North of the 400

North of Toronto, South of a championship

Posts Tagged ‘Amir Johnson

Goodbye Phil, Goodbye Amir

Yesterday was admittedly a pretty big day for Toronto sports, even by its usually outlandish standards. Two of the best athletes in the city left on the same day. I want to take a moment to look at each of them.

1. Exit stage left: Phil Kessel. Arguably the most talented player the Leafs have had in years and certainly the most divisive they’ve had since Tie Domi, Kessel is now a Pittsburgh Penguin.

Kessel’s time in Toronto was marred right from the get-go, when then-GM Brian Burke traded away two first-round picks for the forward. Could the trade really have been six years ago? A story of mine at the Good Point suggests it’s been nearly that long. I defended the trade then; these days, I don’t feel the same way, although I don’t know I care enough to bang out that many words on an off-season trade anymore, either.

The trade is easy to nitpick now. The Leafs lost out on a second-overall pick and Kessel, never much of a talker, burned bridges with the media. By the end of his time here, the Toronto Star’s Dave Feschuk was insinuating Kessel was a coach-killer and even positive stories on him still mentioned an image of laziness. Even now, as he leaves the city, sportswriters are throwing him under the bus for eating too many honk dogs.

In Scottish lore, there were people called sin-eaters. When someone died, these people went to the house and ate a piece of bread, symbolically taking the sins of the deceased onto themselves. The more I think about it, the more I think Kessel filled a similar role for this Leaf team. For basically his whole tenure here, the Leafs were bad. They made the playoffs once and collapsed on an almost annual basis. Problems abounded, but the media honed in on Kessel.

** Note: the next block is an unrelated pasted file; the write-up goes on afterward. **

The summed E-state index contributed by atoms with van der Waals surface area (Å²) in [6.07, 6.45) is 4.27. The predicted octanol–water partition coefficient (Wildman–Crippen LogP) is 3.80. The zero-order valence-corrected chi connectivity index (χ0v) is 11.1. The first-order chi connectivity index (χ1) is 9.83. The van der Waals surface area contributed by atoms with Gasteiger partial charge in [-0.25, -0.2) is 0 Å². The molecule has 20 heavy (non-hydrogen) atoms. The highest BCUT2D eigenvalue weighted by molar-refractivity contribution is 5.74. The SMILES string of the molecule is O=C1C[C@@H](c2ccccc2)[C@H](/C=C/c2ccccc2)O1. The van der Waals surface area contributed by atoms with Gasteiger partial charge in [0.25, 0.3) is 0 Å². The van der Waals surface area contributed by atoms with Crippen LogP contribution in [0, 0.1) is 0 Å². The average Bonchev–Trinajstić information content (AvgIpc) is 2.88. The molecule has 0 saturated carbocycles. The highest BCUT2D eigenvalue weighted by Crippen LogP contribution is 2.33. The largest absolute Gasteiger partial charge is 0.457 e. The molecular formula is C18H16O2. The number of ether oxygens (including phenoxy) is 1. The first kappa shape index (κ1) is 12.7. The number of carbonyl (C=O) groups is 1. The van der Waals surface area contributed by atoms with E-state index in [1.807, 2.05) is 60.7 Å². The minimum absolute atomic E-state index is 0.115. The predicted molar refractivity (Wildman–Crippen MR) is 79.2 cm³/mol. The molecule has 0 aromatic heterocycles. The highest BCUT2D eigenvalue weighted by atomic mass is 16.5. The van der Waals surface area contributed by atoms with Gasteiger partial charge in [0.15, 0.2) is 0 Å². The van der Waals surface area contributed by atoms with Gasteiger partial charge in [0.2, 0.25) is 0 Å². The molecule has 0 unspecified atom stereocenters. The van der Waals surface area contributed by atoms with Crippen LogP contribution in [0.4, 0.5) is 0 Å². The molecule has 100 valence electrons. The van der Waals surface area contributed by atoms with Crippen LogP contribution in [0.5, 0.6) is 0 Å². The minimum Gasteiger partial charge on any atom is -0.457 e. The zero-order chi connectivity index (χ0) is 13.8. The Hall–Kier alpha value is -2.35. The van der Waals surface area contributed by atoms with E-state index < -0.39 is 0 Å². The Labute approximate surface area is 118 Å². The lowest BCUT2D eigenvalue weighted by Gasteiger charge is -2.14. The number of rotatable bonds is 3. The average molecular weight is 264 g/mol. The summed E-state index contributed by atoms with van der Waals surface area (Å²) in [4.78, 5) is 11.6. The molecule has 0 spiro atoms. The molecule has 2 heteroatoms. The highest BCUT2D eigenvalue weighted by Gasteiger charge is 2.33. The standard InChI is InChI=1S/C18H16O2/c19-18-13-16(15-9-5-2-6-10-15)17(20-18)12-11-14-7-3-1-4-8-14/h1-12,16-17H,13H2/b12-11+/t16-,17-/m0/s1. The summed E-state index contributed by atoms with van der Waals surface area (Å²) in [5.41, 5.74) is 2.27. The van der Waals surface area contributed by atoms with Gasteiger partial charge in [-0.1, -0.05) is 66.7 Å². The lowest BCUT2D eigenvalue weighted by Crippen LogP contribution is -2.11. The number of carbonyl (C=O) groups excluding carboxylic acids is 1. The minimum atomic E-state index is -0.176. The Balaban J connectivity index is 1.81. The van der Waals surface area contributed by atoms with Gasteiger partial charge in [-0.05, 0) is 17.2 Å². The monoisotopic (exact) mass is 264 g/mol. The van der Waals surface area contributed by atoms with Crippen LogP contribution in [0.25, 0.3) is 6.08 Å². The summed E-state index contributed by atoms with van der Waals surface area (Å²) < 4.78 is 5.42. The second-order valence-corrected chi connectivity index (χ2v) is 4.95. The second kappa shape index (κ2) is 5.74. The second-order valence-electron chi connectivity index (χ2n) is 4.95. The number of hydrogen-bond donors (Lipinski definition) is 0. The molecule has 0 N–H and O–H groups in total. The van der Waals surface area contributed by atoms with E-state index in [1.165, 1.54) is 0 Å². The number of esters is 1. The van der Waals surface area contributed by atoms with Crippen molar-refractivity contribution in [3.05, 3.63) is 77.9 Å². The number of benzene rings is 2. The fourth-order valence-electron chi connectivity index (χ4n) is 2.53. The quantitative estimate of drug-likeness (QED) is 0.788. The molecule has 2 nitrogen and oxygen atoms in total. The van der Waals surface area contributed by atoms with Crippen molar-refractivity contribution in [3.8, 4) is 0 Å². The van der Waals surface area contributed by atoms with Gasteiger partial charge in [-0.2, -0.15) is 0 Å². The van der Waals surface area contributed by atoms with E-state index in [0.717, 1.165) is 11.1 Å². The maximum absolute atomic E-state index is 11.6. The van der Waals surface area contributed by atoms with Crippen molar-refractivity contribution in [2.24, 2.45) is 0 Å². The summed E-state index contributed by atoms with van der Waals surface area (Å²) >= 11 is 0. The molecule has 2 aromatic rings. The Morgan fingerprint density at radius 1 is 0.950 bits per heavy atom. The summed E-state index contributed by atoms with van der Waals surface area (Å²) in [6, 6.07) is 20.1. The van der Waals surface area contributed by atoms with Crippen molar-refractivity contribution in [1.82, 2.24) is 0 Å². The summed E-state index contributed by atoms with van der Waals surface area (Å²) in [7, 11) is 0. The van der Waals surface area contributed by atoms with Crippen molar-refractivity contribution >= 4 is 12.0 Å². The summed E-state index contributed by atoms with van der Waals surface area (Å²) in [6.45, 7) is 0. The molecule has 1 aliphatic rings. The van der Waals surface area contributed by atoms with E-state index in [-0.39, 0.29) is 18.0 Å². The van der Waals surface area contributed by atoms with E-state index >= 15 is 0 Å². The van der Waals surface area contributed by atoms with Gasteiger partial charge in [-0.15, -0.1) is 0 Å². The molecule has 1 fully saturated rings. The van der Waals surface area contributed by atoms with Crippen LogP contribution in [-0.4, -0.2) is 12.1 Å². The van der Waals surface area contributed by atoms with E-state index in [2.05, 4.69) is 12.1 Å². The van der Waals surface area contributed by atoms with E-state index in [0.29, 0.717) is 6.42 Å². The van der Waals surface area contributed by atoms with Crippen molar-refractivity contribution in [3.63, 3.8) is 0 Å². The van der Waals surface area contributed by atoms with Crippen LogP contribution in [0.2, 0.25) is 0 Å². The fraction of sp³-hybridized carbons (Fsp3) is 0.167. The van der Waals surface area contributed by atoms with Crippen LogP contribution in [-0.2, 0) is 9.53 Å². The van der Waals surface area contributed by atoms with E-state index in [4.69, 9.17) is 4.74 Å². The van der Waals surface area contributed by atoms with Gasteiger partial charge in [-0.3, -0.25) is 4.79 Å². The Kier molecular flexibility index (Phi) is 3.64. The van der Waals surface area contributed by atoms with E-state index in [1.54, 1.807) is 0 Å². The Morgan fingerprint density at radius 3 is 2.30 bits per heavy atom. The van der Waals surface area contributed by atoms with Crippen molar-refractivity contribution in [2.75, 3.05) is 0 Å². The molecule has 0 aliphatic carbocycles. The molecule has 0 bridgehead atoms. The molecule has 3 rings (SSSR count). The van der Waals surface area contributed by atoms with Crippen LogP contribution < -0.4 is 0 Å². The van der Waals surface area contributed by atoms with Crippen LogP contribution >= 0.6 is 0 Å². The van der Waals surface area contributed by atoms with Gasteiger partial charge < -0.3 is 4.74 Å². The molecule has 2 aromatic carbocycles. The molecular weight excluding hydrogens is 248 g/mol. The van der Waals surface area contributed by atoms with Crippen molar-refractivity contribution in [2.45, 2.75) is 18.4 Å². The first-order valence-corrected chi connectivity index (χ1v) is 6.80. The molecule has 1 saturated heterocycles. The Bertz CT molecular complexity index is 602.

Why? Maybe because he didn’t play along with their games and make them feel like one of the team. Maybe because his trade symbolically defined an era of putting it all on red and seeing the ball land on black. Maybe because somebody had to fill that role and the media weren’t going to throw people they liked being around under the bus. But as the Leafs seasons collapsed into defensive miscues and teams that seemed rudderless, it was the guy who played hurt and alongside replacement level talent and still managed to score 60-points a season who caught the flak.

In all his time here, Kessel was one of the most exciting players on the Leafs to watch. Think I’m kidding? Go watch clips of him in full stride, taking a pass and moving in on the net. At his best, Kessel is a pure skater who can score with ease. He wasn’t always at his best because teams realized they could shut him down and not worry about players like Bozak or Clarkson. Even so, Kessel had moments like this, where he made it all look almost effortless.

I hope he scores 50 in Pittsburgh next year.

2. Exit stage right: Amir Johnson. Perhaps not the most talented Raptor, but certainly one of the most compelling, a fan-favourite who was a lot of fun to watch even when the team wasn’t and someone who genuinely loved the city, hanging out in Toronto long after the season ended. He is now a Boston Celtic. 

When Amir Johnson came here in 2009, the Raptors were a mess. It was their last season with Chris Bosh and they came within a hair of making the postseason, but were eliminated on the last day. The next year, the Raps were in free-fall, winning as many games as the total of different players on their roster: 22.